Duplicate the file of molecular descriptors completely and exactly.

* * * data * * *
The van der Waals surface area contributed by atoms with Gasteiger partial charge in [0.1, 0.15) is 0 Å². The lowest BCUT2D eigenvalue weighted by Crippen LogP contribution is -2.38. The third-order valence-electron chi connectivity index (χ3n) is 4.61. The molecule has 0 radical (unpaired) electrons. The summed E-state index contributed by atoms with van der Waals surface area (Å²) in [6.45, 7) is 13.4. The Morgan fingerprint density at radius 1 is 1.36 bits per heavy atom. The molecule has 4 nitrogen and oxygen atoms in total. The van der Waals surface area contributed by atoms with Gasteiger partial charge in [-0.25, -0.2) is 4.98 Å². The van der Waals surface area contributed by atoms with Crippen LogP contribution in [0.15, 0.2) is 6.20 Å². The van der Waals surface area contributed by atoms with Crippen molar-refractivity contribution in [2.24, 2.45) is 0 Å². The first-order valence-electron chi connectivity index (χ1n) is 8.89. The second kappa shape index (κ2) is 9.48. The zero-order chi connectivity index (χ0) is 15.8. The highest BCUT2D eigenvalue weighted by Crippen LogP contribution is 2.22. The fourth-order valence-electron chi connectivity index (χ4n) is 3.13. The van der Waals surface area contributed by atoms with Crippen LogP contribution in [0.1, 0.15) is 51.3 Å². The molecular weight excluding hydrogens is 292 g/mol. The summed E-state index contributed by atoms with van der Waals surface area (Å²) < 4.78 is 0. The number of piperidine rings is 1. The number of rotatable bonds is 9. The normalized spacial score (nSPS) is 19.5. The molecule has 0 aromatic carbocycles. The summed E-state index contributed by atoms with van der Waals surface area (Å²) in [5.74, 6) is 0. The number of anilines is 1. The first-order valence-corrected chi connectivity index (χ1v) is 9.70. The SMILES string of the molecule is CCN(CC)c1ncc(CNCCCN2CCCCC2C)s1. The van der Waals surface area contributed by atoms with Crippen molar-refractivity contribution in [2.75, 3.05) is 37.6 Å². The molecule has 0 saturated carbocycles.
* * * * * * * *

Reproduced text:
The van der Waals surface area contributed by atoms with Gasteiger partial charge in [0.1, 0.15) is 0 Å². The lowest BCUT2D eigenvalue weighted by Crippen LogP contribution is -2.38. The third-order valence-electron chi connectivity index (χ3n) is 4.61. The molecule has 0 radical (unpaired) electrons. The summed E-state index contributed by atoms with van der Waals surface area (Å²) in [6.45, 7) is 13.4. The Morgan fingerprint density at radius 1 is 1.36 bits per heavy atom. The molecule has 4 nitrogen and oxygen atoms in total. The van der Waals surface area contributed by atoms with Gasteiger partial charge in [-0.25, -0.2) is 4.98 Å². The van der Waals surface area contributed by atoms with Crippen LogP contribution in [0.15, 0.2) is 6.20 Å². The van der Waals surface area contributed by atoms with Crippen molar-refractivity contribution in [2.24, 2.45) is 0 Å². The first-order valence-electron chi connectivity index (χ1n) is 8.89. The second kappa shape index (κ2) is 9.48. The zero-order chi connectivity index (χ0) is 15.8. The highest BCUT2D eigenvalue weighted by Crippen LogP contribution is 2.22. The fourth-order valence-electron chi connectivity index (χ4n) is 3.13. The van der Waals surface area contributed by atoms with Crippen LogP contribution in [0.1, 0.15) is 51.3 Å². The molecular weight excluding hydrogens is 292 g/mol. The summed E-state index contributed by atoms with van der Waals surface area (Å²) < 4.78 is 0. The number of piperidine rings is 1. The number of rotatable bonds is 9. The normalized spacial score (nSPS) is 19.5. The molecule has 0 aromatic carbocycles. The summed E-state index contributed by atoms with van der Waals surface area (Å²) in [5.74, 6) is 0. The number of anilines is 1. The first-order valence-corrected chi connectivity index (χ1v) is 9.70. The SMILES string of the molecule is CCN(CC)c1ncc(CNCCCN2CCCCC2C)s1. The van der Waals surface area contributed by atoms with Crippen molar-refractivity contribution in [2.75, 3.05) is 37.6 Å². The molecule has 0 saturated carbocycles.